As a contractor you should have:
* A completely up to date CV ready to hand out and with the on-line sites.
* At least 3 months worth of living expenses saved up (for sickness or non-employment)

I do my budget for the year on 40 weeks worth of employment so I don't get any nasty shocks. I normally end up working about 42-46 weeks by choice - one of the reasons I took up contracting was to take time off for travelling.
posted by lamby at 7:32 AM on November 14, 2008 [2 favorites]

I'm also a Contractor.

I do the exact things that lamby does. Have savings built up, and have an updated CV ready. In fact, I'm revising and updating mine right now, even though I'm looking at a few more months at my current gig. Handle yourself professionally with both the contracting agency and the BCCC - while you may not be able to work at BCCC any more, the contracting agency should be looking for other jobs that you could work at.

Here's what I'd also recommend: if health insurance is important to you, be sure to investigate your COBRA options. It's pricey, but can be a lifesaver. When I make my budget, for the months I have off, I make sure to include the price of COBRA coverage, as I always take out COBRA between gigs. (It's actually financially worth it for me - the cost of the COBRA insurance is roughly the same cost as my prescription medications at full price, and I can sleep at night knowing I'd have coverage for the occasional car accident or zombie attack.)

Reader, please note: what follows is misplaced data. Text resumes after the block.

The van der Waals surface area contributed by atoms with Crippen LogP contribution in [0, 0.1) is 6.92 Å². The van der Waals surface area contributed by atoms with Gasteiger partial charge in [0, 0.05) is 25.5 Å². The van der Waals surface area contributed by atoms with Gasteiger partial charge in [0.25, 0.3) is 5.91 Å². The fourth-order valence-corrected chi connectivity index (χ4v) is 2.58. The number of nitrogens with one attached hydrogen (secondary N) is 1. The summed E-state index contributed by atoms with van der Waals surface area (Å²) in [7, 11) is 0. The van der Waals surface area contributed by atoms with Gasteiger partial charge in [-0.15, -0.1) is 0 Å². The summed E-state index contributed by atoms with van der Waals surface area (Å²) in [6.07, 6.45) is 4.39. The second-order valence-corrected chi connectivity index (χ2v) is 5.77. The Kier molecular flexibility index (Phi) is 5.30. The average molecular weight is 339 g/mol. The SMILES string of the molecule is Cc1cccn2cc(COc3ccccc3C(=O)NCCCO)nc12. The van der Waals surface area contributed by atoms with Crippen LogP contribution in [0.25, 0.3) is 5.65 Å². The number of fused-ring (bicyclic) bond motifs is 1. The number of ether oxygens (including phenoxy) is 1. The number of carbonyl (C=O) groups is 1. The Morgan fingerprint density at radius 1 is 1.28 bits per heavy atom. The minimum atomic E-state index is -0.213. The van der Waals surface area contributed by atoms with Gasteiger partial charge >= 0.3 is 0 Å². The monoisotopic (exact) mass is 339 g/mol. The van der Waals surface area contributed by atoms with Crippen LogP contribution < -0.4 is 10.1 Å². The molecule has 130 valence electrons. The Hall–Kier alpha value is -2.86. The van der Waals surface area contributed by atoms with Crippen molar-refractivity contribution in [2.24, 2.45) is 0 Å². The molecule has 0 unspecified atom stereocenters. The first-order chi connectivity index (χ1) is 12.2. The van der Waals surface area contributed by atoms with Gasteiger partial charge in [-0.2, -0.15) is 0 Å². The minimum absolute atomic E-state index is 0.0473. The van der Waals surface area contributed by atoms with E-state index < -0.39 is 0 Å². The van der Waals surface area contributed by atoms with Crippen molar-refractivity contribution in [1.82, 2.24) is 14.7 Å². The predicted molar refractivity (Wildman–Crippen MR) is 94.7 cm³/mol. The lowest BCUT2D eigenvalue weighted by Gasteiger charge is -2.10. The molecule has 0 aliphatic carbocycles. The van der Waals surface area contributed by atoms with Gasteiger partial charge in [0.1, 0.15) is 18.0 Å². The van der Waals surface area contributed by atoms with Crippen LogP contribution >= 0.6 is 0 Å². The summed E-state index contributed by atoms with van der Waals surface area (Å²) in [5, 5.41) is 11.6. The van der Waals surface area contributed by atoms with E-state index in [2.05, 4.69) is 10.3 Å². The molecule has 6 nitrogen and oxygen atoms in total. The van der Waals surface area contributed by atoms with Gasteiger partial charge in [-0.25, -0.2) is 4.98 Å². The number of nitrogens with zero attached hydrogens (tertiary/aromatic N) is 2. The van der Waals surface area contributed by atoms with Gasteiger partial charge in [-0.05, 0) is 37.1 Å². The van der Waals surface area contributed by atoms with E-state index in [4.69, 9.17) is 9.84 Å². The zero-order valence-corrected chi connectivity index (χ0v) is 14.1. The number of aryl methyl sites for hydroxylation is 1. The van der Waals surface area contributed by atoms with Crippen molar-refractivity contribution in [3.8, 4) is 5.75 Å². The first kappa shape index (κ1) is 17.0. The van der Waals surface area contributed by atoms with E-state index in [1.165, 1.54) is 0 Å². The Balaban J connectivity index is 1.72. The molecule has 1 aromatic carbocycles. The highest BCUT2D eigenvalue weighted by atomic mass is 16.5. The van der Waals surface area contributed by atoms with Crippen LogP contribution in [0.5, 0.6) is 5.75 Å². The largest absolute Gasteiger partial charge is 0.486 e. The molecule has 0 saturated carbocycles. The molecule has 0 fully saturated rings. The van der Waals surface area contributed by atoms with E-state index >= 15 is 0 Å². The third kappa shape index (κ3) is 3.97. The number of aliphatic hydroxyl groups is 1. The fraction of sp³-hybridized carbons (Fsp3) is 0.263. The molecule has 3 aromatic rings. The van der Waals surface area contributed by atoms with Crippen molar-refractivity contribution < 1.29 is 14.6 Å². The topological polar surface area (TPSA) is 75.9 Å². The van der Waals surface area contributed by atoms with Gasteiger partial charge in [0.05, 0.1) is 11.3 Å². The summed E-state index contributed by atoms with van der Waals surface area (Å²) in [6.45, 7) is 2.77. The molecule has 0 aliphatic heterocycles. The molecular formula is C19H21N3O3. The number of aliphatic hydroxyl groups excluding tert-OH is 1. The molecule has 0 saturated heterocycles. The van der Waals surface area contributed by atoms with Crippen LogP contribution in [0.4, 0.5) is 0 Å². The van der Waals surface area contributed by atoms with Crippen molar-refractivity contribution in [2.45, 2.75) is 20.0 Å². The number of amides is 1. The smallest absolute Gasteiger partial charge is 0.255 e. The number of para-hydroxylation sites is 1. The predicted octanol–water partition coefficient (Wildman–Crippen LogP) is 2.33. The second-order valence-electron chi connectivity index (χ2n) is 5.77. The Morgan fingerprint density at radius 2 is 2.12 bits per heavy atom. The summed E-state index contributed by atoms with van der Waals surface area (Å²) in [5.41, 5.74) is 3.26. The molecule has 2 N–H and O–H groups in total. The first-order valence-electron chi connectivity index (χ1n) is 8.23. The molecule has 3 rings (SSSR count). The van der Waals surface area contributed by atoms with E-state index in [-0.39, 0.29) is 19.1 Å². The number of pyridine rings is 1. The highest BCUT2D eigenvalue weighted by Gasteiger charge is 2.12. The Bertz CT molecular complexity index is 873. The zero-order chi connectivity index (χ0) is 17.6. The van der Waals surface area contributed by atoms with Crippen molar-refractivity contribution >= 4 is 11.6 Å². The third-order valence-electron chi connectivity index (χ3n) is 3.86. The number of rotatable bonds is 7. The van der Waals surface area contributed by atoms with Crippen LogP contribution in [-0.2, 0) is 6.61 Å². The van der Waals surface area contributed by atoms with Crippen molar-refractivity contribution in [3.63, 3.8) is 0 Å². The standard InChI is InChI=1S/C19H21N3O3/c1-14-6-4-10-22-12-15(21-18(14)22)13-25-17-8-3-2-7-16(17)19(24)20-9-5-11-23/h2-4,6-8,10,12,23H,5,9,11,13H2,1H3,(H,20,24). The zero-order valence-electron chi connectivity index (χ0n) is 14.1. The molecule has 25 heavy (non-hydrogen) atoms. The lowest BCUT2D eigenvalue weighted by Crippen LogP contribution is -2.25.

Also, look into your state's Unemployment laws. If you're getting laid off, you're getting laid off, and you may qualify for UI. On the last day of my contract, I open a UI claim.

The final thing I would check, with the contracting agency, is to see if you can come back to BCCC after a certain period of time. At Microsoft, for example, you can only work 365 days, then you get laid off for 100. Savvy contractors usually have it arranged ahead of time to come back to Microsoft on Day 101, sometimes to their old job.

Contracting is definitely not for everyone, but if you learn the ins and outs, and can make it work for you, it can be a fun way to work.
posted by spinifex23 at 9:57 AM on November 14, 2008

Response by poster: Update: My staffing company rep was extremely apologetic about leading me to believe that I would have three extra months. It turns out a 90-day emergency extension had been discussed, but ultimately not approved. (Justification: I'm not working on a project with an end date that can be extended—for the last two years, I have had ongoing job duties that could just as easily be performed by someone new.) My rep, who never told me that the emergency extension discussions were going on, later explained to me that she was banking on the extension being approved and so just straight up told me that I would be employed through April. Oops, her bad.

I'll be filing for employment. I'll need that COBRA coverage, too, but that's always been hard to afford because of my preexisting condition. Condo fees, mortgage payments, auto loan payments, utilities... I'm really starting the new year off right, aren't I?

I have a couple résumés out for non-contract positions in my field, and I also have three different staffing companies looking out for me. The problem with contracting again is that the majority of positions available through those agencies are with my current employer, and after January 8, I won't be able to work there again until April.

Thanks for the suggestions. If anyone is in need of a writer/editor with more than 10 years of experience at newspapers, magazines and online, let me know.
posted by emelenjr at 4:27 AM on December 15, 2008

« Older How do married same-sex couples hold title?   |   What Italian dish makes the least mess? Newer »
This thread is closed to new comments.